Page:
Tex Levee

A barge accident spills 170,000 gallons of oil into the Houston Ship Channel. Luckily, Houston kiters have been spared and are already back on the water. Photo courtesy Houston Kiteboarding

After a foggy and breezeless beginning to the day, things were just starting to come together for the GBCA and Houston Kiteboarding RIB Regatta. It was Saturday morning (March 22), the marks were set for the first course and the wind was finally blowing over 10 mph. The breeze had just shifted to the south when both spectators and competitors started to smell something in the air. Teams on the rescue and race committee boats were checking their engines to see if there was a problem with the boats. People on a spectator boat texted the race committee and said they were seeing oil on the water just to the south of the race course.MAP-GALVESTONWithin moments, word came that the adjacent Texas City Dike was shut down and people were being asked to leave. Competitors grabbed their gear and headed into the water hoping for at least one race, but the Police showed up informing the race committee that a barge and tanker had collided in the Houston Ship Channel and there was oil leaking into the bay. Everything had to be packed up and all individuals had to evacuate the levee.

tex levee midler interview

Phil Midler of Houston Kiteboarding was in the center of the action as his shop was only 5 blocks from the staging area of news and work crews.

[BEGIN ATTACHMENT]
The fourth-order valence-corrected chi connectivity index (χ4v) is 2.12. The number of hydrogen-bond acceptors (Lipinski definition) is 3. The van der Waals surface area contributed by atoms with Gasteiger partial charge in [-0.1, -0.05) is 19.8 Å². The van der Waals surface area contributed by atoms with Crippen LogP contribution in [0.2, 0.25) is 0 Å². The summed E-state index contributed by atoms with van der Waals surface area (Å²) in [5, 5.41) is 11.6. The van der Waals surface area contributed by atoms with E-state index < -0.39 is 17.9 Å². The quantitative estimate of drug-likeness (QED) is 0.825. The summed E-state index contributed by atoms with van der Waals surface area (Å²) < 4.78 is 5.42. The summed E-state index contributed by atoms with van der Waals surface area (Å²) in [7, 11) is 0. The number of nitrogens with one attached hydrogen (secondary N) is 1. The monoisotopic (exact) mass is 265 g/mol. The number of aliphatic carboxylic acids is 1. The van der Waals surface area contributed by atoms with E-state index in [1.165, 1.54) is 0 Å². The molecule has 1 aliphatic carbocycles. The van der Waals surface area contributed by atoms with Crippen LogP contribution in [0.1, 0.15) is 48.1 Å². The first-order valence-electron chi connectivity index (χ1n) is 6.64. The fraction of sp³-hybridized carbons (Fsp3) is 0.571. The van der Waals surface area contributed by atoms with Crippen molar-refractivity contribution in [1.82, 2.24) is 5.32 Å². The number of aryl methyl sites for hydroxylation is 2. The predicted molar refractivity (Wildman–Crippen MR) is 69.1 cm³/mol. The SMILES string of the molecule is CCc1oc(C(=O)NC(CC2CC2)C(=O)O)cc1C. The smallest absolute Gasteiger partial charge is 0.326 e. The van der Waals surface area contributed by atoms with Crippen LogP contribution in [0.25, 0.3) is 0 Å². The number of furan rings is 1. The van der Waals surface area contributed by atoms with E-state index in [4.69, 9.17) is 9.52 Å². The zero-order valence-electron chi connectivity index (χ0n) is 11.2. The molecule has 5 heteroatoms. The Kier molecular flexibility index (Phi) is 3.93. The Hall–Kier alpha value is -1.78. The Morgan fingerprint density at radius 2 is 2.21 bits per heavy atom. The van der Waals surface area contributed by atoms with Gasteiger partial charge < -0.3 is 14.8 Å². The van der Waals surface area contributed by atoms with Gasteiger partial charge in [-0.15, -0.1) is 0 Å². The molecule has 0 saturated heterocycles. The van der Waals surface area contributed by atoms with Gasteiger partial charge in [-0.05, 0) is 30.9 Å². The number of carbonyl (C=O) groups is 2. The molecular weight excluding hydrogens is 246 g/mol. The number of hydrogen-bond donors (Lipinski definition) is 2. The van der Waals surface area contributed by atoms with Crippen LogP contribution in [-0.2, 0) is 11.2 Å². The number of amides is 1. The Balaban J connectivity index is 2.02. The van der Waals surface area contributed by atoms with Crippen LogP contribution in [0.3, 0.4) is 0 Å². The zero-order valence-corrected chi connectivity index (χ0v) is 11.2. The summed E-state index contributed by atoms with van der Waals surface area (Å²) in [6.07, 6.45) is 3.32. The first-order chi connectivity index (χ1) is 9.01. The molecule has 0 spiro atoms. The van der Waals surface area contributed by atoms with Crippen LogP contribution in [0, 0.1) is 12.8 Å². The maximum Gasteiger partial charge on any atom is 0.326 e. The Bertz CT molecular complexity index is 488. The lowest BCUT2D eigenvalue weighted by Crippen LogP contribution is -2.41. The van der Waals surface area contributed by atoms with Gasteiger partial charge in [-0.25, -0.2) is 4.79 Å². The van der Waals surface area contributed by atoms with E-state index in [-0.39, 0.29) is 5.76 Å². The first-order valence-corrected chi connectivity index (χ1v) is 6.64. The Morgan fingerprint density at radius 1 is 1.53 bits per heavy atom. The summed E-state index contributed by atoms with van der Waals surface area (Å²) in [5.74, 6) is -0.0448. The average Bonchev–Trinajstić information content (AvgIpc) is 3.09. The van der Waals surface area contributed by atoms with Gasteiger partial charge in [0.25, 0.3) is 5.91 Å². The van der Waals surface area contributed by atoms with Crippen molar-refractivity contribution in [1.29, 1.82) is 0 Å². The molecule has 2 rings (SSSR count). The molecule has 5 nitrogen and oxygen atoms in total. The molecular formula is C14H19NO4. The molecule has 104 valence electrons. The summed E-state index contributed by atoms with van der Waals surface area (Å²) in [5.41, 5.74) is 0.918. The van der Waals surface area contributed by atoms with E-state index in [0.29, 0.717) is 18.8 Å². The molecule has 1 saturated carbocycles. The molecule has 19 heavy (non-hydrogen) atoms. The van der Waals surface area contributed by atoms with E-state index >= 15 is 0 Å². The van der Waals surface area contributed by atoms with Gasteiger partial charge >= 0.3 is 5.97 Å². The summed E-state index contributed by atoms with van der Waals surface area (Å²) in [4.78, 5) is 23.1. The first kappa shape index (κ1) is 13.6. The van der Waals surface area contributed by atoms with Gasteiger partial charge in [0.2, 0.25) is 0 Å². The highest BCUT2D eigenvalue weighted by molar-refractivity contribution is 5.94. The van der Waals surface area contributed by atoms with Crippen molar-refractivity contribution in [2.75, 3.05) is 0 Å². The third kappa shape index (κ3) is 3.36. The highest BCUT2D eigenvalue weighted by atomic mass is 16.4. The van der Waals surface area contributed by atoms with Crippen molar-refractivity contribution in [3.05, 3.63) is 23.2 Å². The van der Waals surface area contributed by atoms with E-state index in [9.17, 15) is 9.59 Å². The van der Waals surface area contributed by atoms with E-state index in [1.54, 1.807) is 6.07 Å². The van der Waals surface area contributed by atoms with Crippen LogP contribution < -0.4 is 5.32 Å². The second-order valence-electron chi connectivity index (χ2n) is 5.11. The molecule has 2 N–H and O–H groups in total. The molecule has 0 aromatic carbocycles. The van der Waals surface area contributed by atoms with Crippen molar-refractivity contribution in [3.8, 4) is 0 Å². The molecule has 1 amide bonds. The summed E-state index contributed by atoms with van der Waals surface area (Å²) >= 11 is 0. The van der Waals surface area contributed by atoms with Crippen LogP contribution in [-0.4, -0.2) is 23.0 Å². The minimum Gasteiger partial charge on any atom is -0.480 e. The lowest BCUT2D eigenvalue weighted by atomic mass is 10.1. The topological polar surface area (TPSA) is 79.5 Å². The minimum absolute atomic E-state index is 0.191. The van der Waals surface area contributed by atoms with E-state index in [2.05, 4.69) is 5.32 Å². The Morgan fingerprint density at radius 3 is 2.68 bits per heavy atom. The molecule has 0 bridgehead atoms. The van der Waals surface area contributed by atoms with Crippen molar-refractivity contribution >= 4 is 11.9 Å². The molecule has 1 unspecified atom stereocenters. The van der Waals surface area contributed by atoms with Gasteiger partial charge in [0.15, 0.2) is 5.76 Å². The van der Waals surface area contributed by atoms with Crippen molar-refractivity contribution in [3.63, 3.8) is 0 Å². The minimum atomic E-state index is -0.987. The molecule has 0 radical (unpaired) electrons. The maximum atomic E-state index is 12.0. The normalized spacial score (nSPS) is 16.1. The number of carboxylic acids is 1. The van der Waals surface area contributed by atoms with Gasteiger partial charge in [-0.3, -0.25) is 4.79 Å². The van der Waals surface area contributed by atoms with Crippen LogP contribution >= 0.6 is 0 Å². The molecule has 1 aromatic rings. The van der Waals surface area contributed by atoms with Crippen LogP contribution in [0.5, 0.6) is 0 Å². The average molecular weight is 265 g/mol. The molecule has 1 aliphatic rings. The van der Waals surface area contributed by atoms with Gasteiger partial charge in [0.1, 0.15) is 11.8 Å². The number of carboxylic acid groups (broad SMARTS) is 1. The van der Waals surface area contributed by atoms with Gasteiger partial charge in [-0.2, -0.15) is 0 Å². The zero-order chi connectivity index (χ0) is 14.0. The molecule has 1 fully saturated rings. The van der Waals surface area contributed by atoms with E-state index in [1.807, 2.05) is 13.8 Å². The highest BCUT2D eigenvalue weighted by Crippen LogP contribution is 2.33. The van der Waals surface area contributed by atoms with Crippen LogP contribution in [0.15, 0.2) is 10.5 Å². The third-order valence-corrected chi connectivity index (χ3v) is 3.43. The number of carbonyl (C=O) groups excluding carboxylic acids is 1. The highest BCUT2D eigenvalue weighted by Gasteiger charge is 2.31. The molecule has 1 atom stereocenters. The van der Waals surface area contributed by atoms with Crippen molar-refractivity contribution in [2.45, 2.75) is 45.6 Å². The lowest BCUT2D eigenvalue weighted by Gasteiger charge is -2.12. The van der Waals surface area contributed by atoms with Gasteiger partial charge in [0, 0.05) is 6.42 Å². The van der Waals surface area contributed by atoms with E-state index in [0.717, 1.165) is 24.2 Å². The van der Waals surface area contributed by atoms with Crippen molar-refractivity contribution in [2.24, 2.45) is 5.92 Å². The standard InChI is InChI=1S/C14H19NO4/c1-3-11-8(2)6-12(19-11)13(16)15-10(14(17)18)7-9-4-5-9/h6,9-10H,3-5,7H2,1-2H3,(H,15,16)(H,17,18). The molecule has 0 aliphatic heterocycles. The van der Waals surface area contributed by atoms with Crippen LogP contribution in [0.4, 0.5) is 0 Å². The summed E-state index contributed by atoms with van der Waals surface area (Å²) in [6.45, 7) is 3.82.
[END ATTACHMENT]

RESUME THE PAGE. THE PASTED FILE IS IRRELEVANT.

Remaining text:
According to Phil Midler, owner of Houston Kiteboarding, “It is a rocky start to our summer season, but we’re already planning to have a makeup day for the GBCA Rib Regatta Race in the near future as well as Houston Kiteboarding’s annual 30-mile Galveston Island down-wind ride.” According to new reports, the barge is estimated to have spilled nearly 170,000 gallons of tar-like oil into the Houston Ship Channel, closing one of the nation’s busiest seaports for several days.  While investigators will likely look at the role fog may have played as well as the various speeds of the vessels involved, and the cleanup will continue, it seems the local kiteboarding community is already back in the water. “Everything is now opened and there was luckily no oil at our riding spot although there was a bit in Galveston. There seems to be hope that our local riding conditions won’t be affected,” says Phil Midler.

Although there is no set date for the regatta, for more information checkout www.gbca.org and click on the link for the 2014 RIB Regatta.

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